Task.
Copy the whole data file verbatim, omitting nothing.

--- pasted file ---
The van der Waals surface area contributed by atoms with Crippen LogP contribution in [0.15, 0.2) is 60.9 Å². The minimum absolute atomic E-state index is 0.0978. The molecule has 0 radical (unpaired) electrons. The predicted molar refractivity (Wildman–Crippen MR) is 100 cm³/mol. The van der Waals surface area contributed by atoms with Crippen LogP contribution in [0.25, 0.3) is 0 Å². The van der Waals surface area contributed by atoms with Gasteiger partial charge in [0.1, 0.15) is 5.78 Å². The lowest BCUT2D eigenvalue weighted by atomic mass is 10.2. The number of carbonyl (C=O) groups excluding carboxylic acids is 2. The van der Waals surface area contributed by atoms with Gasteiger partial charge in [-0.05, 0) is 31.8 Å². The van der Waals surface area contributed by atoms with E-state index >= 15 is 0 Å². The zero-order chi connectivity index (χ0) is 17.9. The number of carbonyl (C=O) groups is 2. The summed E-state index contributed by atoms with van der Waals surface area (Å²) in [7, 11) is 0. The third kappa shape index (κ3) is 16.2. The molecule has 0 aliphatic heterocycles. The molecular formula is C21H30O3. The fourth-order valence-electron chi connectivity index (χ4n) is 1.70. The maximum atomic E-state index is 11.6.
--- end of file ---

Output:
The van der Waals surface area contributed by atoms with Crippen LogP contribution in [0.15, 0.2) is 60.9 Å². The minimum absolute atomic E-state index is 0.0978. The molecule has 0 radical (unpaired) electrons. The predicted molar refractivity (Wildman–Crippen MR) is 100 cm³/mol. The van der Waals surface area contributed by atoms with Crippen LogP contribution in [0.25, 0.3) is 0 Å². The van der Waals surface area contributed by atoms with Gasteiger partial charge in [0.1, 0.15) is 5.78 Å². The lowest BCUT2D eigenvalue weighted by atomic mass is 10.2. The number of carbonyl (C=O) groups excluding carboxylic acids is 2. The van der Waals surface area contributed by atoms with Gasteiger partial charge in [-0.05, 0) is 31.8 Å². The van der Waals surface area contributed by atoms with E-state index >= 15 is 0 Å². The zero-order chi connectivity index (χ0) is 17.9. The number of carbonyl (C=O) groups is 2. The summed E-state index contributed by atoms with van der Waals surface area (Å²) in [7, 11) is 0. The third kappa shape index (κ3) is 16.2. The molecule has 0 aliphatic heterocycles. The molecular formula is C21H30O3. The fourth-order valence-electron chi connectivity index (χ4n) is 1.70. The maximum atomic E-state index is 11.6.